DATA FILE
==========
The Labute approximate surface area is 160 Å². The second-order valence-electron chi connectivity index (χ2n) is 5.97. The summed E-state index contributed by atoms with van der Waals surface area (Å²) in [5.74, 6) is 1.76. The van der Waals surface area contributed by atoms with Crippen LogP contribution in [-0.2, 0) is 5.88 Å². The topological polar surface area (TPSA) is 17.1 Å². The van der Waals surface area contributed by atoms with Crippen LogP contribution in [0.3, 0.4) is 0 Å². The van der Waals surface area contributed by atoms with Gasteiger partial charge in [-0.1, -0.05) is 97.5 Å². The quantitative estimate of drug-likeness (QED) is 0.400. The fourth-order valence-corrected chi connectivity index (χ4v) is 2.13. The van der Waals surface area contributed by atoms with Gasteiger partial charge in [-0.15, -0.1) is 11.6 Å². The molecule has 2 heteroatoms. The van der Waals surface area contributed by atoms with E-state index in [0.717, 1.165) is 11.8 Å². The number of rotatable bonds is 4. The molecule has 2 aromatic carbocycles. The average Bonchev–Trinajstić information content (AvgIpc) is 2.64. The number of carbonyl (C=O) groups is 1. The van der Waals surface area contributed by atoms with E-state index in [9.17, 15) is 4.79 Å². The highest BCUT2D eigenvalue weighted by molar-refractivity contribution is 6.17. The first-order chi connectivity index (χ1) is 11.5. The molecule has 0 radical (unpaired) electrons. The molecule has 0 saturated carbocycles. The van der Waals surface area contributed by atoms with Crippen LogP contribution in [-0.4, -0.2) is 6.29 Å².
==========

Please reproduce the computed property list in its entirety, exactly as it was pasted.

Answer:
The Labute approximate surface area is 160 Å². The second-order valence-electron chi connectivity index (χ2n) is 5.97. The summed E-state index contributed by atoms with van der Waals surface area (Å²) in [5.74, 6) is 1.76. The van der Waals surface area contributed by atoms with Crippen LogP contribution in [-0.2, 0) is 5.88 Å². The topological polar surface area (TPSA) is 17.1 Å². The van der Waals surface area contributed by atoms with Crippen LogP contribution in [0.3, 0.4) is 0 Å². The van der Waals surface area contributed by atoms with Gasteiger partial charge in [-0.1, -0.05) is 97.5 Å². The quantitative estimate of drug-likeness (QED) is 0.400. The fourth-order valence-corrected chi connectivity index (χ4v) is 2.13. The van der Waals surface area contributed by atoms with Gasteiger partial charge in [-0.15, -0.1) is 11.6 Å². The molecule has 2 heteroatoms. The van der Waals surface area contributed by atoms with E-state index in [0.717, 1.165) is 11.8 Å². The number of rotatable bonds is 4. The molecule has 2 aromatic carbocycles. The average Bonchev–Trinajstić information content (AvgIpc) is 2.64. The number of carbonyl (C=O) groups is 1. The van der Waals surface area contributed by atoms with E-state index in [9.17, 15) is 4.79 Å². The highest BCUT2D eigenvalue weighted by molar-refractivity contribution is 6.17. The first-order chi connectivity index (χ1) is 11.5. The molecule has 0 radical (unpaired) electrons. The molecule has 0 saturated carbocycles. The van der Waals surface area contributed by atoms with Crippen LogP contribution in [-0.4, -0.2) is 6.29 Å².